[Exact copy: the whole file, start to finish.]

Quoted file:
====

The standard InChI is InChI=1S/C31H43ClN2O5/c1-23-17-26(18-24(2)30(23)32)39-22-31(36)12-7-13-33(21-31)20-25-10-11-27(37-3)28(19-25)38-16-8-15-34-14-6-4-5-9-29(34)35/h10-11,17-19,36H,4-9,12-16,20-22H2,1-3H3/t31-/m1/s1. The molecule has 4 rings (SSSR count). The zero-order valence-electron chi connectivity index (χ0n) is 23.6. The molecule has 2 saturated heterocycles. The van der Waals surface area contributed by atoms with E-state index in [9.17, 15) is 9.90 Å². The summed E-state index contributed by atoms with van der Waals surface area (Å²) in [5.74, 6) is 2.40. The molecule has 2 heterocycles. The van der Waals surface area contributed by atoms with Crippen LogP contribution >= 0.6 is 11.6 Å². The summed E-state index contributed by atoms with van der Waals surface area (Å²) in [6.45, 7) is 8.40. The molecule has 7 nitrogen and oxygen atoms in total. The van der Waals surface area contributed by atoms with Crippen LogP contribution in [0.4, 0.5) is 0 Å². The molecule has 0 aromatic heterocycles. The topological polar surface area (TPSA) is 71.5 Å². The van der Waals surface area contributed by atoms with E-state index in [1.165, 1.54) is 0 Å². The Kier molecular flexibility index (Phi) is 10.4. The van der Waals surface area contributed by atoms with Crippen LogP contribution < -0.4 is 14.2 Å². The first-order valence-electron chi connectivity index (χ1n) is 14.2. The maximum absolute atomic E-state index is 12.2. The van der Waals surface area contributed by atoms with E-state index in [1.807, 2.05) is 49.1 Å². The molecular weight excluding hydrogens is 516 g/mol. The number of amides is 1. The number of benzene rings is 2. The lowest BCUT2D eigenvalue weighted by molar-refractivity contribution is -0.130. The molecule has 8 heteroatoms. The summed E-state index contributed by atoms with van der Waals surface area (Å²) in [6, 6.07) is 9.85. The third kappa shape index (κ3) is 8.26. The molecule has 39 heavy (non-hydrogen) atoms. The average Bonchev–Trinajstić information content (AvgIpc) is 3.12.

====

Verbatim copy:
The standard InChI is InChI=1S/C31H43ClN2O5/c1-23-17-26(18-24(2)30(23)32)39-22-31(36)12-7-13-33(21-31)20-25-10-11-27(37-3)28(19-25)38-16-8-15-34-14-6-4-5-9-29(34)35/h10-11,17-19,36H,4-9,12-16,20-22H2,1-3H3/t31-/m1/s1. The molecule has 4 rings (SSSR count). The zero-order valence-electron chi connectivity index (χ0n) is 23.6. The molecule has 2 saturated heterocycles. The van der Waals surface area contributed by atoms with E-state index in [9.17, 15) is 9.90 Å². The summed E-state index contributed by atoms with van der Waals surface area (Å²) in [5.74, 6) is 2.40. The molecule has 2 heterocycles. The van der Waals surface area contributed by atoms with Crippen LogP contribution >= 0.6 is 11.6 Å². The summed E-state index contributed by atoms with van der Waals surface area (Å²) in [6.45, 7) is 8.40. The molecule has 7 nitrogen and oxygen atoms in total. The van der Waals surface area contributed by atoms with Crippen LogP contribution in [0.4, 0.5) is 0 Å². The molecule has 0 aromatic heterocycles. The topological polar surface area (TPSA) is 71.5 Å². The van der Waals surface area contributed by atoms with E-state index in [1.165, 1.54) is 0 Å². The Kier molecular flexibility index (Phi) is 10.4. The van der Waals surface area contributed by atoms with Crippen LogP contribution < -0.4 is 14.2 Å². The first-order valence-electron chi connectivity index (χ1n) is 14.2. The maximum absolute atomic E-state index is 12.2. The van der Waals surface area contributed by atoms with E-state index in [1.807, 2.05) is 49.1 Å². The molecular weight excluding hydrogens is 516 g/mol. The number of amides is 1. The number of benzene rings is 2. The lowest BCUT2D eigenvalue weighted by molar-refractivity contribution is -0.130. The molecule has 8 heteroatoms. The summed E-state index contributed by atoms with van der Waals surface area (Å²) in [6, 6.07) is 9.85. The third kappa shape index (κ3) is 8.26. The molecule has 39 heavy (non-hydrogen) atoms. The average Bonchev–Trinajstić information content (AvgIpc) is 3.12.